The Roots of Science, Mathematics and Engineering Self-confidence in College Students: Voices of Successful Undergraduate Women




Torres, Anthony
Talley, Kimberly Grau
Martinez Ortiz, Araceli

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American Society for Engineering Education


With the percentage of women in STEM majors at _____ University, a large Hispanic Serving Institution, significantly lower than the percentage of women attending the university in general, the authors sought to understand this gap by studying the perspectives of undergraduate women who have successfully persisted in a STEM field of study at the same university. Specifically, the goal of this study was to gain a deeper understanding of what experiences women credited for influencing their self-efficacy, the development of their career interest goals and their academic course outcomes as related to studying science, technology, engineering and mathematics (STEM). This study was also designed to identify experiences that appear to contribute to women’s identity development and self-confidence. Data was collected and analyzed to identify if similar patterns exist between subjects and if so, which are the greater influencers in their decision to select a STEM major and to persist beyond the critical first two years of undergraduate studies. The literature of socialization and identity development as related to women as STEM learners in diverse communities is reviewed. This study begins to create an understanding of how women think about their multiple social identities (field of study, gender, culture, etc.). Focus group strategies for obtaining in-depth feedback regarding young women’s attitudes, perceptions, motivations, and behaviors is discussed. Observations and recommendations regarding the 2015 ASEE Annual Conference & Exposition / Women in Engineering Division research methodologies for study design and data analysis are presented with particular attention to the rationale for cultural responsive practices in qualitative research. A mixed methods research approach including the use of surveys and focus groups was used to collect student perceptions from junior and senior status students in STEM fields of study. Preliminary results indicate that students identify early personal experiences as building their self-confidence and contributing to their identity development. Drawing on self-perception theory, women appear to develop a more robust sense of persistence and feel that they fit into STEM- even when faced with sexism from other students.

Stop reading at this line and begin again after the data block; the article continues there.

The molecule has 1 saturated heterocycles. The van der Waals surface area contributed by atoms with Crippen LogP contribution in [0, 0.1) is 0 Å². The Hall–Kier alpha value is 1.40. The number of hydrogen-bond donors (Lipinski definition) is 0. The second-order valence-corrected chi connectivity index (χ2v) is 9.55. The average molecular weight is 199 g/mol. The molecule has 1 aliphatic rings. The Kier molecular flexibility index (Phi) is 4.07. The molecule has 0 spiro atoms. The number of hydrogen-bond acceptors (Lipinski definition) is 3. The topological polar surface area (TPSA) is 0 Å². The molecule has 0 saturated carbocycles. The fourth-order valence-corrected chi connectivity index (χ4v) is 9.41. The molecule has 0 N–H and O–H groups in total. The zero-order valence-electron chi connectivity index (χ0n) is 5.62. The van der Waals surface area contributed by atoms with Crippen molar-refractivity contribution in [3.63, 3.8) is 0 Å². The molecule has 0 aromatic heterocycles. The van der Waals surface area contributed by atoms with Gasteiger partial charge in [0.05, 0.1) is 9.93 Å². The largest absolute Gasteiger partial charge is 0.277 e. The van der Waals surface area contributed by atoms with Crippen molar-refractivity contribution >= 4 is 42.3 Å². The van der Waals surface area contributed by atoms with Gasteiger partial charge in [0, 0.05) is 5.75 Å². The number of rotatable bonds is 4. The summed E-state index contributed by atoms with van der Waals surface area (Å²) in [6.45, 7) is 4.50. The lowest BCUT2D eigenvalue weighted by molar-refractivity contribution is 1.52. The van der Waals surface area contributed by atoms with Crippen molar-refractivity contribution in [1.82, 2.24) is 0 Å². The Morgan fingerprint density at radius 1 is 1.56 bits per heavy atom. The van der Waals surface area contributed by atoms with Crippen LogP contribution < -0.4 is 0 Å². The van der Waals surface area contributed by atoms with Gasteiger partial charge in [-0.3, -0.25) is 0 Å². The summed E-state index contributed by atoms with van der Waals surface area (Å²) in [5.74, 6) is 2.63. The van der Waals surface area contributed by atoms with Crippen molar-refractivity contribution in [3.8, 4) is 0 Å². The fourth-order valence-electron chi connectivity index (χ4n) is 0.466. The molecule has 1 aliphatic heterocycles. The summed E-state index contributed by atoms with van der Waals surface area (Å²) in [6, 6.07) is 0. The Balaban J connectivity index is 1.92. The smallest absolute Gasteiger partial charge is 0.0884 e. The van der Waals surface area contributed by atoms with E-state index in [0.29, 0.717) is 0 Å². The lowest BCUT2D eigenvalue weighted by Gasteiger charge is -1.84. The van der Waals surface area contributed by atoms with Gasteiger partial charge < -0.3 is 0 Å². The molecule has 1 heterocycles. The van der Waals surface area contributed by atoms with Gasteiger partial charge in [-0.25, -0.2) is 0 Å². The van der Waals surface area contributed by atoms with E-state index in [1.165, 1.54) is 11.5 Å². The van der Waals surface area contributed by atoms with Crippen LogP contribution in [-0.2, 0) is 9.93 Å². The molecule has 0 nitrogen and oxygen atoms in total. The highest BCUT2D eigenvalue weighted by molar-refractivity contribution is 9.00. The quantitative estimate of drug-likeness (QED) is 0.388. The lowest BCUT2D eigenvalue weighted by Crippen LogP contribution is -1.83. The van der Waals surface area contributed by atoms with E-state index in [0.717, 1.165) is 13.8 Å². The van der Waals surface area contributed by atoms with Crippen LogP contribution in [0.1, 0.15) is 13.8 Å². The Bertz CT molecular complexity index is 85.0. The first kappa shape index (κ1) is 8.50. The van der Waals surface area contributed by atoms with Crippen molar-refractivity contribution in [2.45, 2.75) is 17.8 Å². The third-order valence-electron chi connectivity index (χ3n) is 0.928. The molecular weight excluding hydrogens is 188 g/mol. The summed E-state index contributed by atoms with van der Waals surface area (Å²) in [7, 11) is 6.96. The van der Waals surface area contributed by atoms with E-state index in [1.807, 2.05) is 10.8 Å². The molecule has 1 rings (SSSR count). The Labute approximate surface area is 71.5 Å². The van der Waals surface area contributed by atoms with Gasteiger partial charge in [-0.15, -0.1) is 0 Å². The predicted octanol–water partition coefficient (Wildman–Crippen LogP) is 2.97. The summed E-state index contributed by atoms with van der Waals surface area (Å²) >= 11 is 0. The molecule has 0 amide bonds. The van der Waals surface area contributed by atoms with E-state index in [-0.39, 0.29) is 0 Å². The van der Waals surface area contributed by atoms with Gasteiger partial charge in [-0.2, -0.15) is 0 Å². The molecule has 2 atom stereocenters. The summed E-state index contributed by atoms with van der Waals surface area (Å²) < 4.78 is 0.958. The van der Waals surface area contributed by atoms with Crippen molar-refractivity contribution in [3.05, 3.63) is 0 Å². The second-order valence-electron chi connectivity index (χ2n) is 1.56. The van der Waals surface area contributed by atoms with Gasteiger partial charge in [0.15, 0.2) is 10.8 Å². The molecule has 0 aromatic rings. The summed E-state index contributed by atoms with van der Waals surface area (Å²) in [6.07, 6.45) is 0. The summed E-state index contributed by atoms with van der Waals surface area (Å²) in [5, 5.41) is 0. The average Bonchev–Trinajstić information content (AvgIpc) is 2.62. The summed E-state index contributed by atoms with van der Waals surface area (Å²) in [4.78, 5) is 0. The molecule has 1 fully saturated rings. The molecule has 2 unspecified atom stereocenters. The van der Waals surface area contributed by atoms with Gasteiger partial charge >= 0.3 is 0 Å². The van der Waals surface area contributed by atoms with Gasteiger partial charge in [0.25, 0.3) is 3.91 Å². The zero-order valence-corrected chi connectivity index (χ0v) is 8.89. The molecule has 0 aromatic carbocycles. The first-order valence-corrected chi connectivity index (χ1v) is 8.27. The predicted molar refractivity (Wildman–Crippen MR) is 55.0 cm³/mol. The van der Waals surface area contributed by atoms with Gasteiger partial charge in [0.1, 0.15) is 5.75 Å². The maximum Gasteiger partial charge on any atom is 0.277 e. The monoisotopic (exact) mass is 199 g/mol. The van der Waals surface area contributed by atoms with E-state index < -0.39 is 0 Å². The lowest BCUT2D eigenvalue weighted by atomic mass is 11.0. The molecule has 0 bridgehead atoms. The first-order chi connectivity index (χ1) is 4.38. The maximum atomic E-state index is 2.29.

This paper was originally presented at the 2015 American Society for Engineering Education annual meeting. © 2015 American Society for Engineering Education



Talley, K. G., & Martinez Ortiz, A. (2015). The Roots of Science, Mathematics and Engineering Self-confidence in College Students: Voices of Successful Undergraduate Women. Paper presented at 2015 ASEE Annual Conference & Exposition, Seattle, Washington. doi:10.18260/p.24911


Biomedical Engineering and Chemical Engineering
Interdisciplinary Learning and Teaching
Engineering Education